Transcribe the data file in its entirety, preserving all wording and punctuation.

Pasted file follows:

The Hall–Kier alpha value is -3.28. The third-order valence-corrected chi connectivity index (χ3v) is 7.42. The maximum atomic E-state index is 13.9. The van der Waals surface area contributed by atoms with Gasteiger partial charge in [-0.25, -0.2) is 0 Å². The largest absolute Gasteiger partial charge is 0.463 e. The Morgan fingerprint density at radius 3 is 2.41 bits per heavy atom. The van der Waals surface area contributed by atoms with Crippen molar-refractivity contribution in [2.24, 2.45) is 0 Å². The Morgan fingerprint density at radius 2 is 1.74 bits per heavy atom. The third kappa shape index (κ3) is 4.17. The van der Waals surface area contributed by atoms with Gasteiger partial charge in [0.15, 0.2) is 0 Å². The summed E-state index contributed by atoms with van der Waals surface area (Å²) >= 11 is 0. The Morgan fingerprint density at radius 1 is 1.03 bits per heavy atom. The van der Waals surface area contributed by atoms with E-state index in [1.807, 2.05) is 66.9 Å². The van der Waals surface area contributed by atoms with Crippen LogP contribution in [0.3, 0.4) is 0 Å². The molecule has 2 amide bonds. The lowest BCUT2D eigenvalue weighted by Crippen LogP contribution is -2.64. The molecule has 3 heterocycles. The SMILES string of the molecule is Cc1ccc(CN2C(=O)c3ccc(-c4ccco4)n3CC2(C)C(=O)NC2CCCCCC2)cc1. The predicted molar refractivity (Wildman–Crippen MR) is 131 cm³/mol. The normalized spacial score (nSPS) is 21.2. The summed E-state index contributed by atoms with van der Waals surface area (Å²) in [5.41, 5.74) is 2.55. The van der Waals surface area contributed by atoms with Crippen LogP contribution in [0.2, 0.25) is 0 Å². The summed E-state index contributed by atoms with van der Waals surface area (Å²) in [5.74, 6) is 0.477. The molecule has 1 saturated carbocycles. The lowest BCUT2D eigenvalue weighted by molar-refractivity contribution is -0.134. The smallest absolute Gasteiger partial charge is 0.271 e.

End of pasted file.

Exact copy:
The Hall–Kier alpha value is -3.28. The third-order valence-corrected chi connectivity index (χ3v) is 7.42. The maximum atomic E-state index is 13.9. The van der Waals surface area contributed by atoms with Gasteiger partial charge in [-0.25, -0.2) is 0 Å². The largest absolute Gasteiger partial charge is 0.463 e. The Morgan fingerprint density at radius 3 is 2.41 bits per heavy atom. The van der Waals surface area contributed by atoms with Crippen molar-refractivity contribution in [2.24, 2.45) is 0 Å². The Morgan fingerprint density at radius 2 is 1.74 bits per heavy atom. The third kappa shape index (κ3) is 4.17. The van der Waals surface area contributed by atoms with Gasteiger partial charge in [0.15, 0.2) is 0 Å². The summed E-state index contributed by atoms with van der Waals surface area (Å²) >= 11 is 0. The Morgan fingerprint density at radius 1 is 1.03 bits per heavy atom. The van der Waals surface area contributed by atoms with E-state index in [1.807, 2.05) is 66.9 Å². The van der Waals surface area contributed by atoms with Crippen LogP contribution in [0.3, 0.4) is 0 Å². The molecule has 2 amide bonds. The lowest BCUT2D eigenvalue weighted by Crippen LogP contribution is -2.64. The molecule has 3 heterocycles. The SMILES string of the molecule is Cc1ccc(CN2C(=O)c3ccc(-c4ccco4)n3CC2(C)C(=O)NC2CCCCCC2)cc1. The predicted molar refractivity (Wildman–Crippen MR) is 131 cm³/mol. The normalized spacial score (nSPS) is 21.2. The summed E-state index contributed by atoms with van der Waals surface area (Å²) in [5.41, 5.74) is 2.55. The van der Waals surface area contributed by atoms with Crippen LogP contribution in [0.2, 0.25) is 0 Å². The summed E-state index contributed by atoms with van der Waals surface area (Å²) in [5.74, 6) is 0.477. The molecule has 1 saturated carbocycles. The lowest BCUT2D eigenvalue weighted by molar-refractivity contribution is -0.134. The smallest absolute Gasteiger partial charge is 0.271 e.